What if 600 horses died climbing Pikes Peak?
DEHRADUN, Uttarakhand, India––One might imagine that the annual pilgrimage to Kedarnath, a temple in the Himalayas built in honor of Lord Pashupatinath, the Hindu god of all animals, might be undertaken with particular attention to animal welfare.
But then, one might also expect all four legs of the four-stop Char Dham Yatra pilgrimage to be organized with at least as much attention to the health and welfare of all participants as tens of thousands of visitors per year enjoy in hiking, bicycling, running, or riding horses to the summit of 14,100-foot Pikes Peak, Colorado.
Pikes Peak is just a popular tourist stop, visited by more than 600,000 visitors per year in all, most of whom get to the top by motor vehicle.
Completing the Char Dham Yatra pilgrimage cycle is recommended to devout Hindus at least once in a lifetime.
Test of faith in reincarnation?
The pilgrimage cycle has been completed by small numbers of devotees per year for more than 1,200 years, and by much larger numbers annually since roads to the vicinity were opened after the India/China border war of 1962.
Not part of the pilgrimage prescription is that the Char Dham Yatra should become a test of the faith of devotees in reincarnation, as it was for at least 125 of the reported 300,000 human participants in the first 30 days of the 2022 pilgrimage season.
The 2022 human death rate so far has been six times higher than in other recent years: 112 in 2017, 102 in 2018, and 90 in 2019. The Char Dham Yatra pilgrimage routes were not open in 2020 and 2021 due to COVID-19 restrictions.
Shocking as the 2022 Char Dham Yatra human death toll has been to much of India, as many as 600 of the approximately 8,000 horses and mules licensed to haul humans up to the four Char Dham Yatra temples died meanwhile, animal advocate Gauri Maulekhi testified on June 8, 2022 to the Uttarakhand High Court.
Maulekhi reportedly alleged that more than 20,000 horses and mules are in use for the Char Dham Yatra pilgrimage this year, most of whom would be unlicensed; that most of the horses and mules are sick, and that most are overworked.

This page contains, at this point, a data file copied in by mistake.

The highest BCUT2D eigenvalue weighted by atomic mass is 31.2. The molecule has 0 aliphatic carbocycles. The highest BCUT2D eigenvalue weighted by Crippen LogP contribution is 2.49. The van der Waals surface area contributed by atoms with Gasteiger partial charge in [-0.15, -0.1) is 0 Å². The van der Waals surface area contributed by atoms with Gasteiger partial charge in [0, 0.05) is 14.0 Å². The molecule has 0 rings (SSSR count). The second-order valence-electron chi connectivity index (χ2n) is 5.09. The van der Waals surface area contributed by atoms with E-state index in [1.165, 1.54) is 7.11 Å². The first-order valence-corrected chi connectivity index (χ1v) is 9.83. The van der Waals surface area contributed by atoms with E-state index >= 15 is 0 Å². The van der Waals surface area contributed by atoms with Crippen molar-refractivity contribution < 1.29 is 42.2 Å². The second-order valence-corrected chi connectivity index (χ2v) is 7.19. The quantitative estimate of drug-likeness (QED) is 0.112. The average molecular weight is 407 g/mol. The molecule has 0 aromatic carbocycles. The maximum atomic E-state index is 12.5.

Following Maulekhi’s testimony, Uttarakhand High Court acting chief justice Sanjay Kumar Mishra and fellow justice R. C. Khulbe of the High Court ordered the Uttarakhand state government, the Uttarkhand state animal husbandry department, and the district magistrates responsible for the various stops on on the Char Dham Yatra route to provide adequate food and water for the horses and mules, and to ensure that they get appropriate rest between journeys to the temples in question.
The Uttarakhand High Court is to review the status of Char Dham Yatra horse and mule care on June 22, 2022.
Even if the toll was “only” 140 horses, the deaths were avoidable
Two days after the June 8, 2022 hearing, Uttarkhand animal husbandry secretary BVRC Purushottam told media that the horse and mule death toll was actually only 140, and that departmental veterinarians had inspected 6,880 horses and mules, of whom 1,804 had received veterinary treatment.
Another 118 horses and mules were found unfit for further use during the Char Dham Yatra, use of 411 horses and mules “was stopped on the route,” and 91 horse and/or mule owners were cited for improperly using their animals.
The numbers stated by Purushottam are likely to be more accurate than those offered by Maulekhi, but would nonetheless suggest that about 10% of the horses and mules employed by Char Dham Yatra participants have not been suited to the work.
Chinny Krishna testifies
Much of the rising concern about the horses and mules has been rallied by Chinny Krishna, Blue Cross of India chief executive and board president since 1964.
Chinny Krishna, with his wife, cultural anthropologist Nanditha Krishna, and two of their friends, were among the early participants in the 2022 Char Dham Yatra pilgrimage cycle.
They were saddened, Chinny Krishna posted with an online petition, “to learn that over 60 ponies, horses, and mules died in the first 15 days of the Yatra on the Kedarnath road alone.
“At least 16 deaths of these poor animals occurred on the Yamunotri trail,” Chinny Krishna continued, “and I have video evidence of lame and limping ponies on this stretch. Extensive exchanges of messages and [sharing] the video with the animal husbandry team in Uttarakhand had no effect.
“The worst karma possible”
“My only request to those who want to do the Yatra is this,” Chinny Krishna said. “If you cannot walk or are unwilling to take a [sedan chair] carried by four healthy young men, don’t go. The curses of the animal [if a visitor rides a pony, horse, or mule] will bring you the worst karma possible. You are visiting Pashupatinath’s temple and he is the God of animals. Don’t make a mockery of this by perpetuating a cruel and horrific practice.”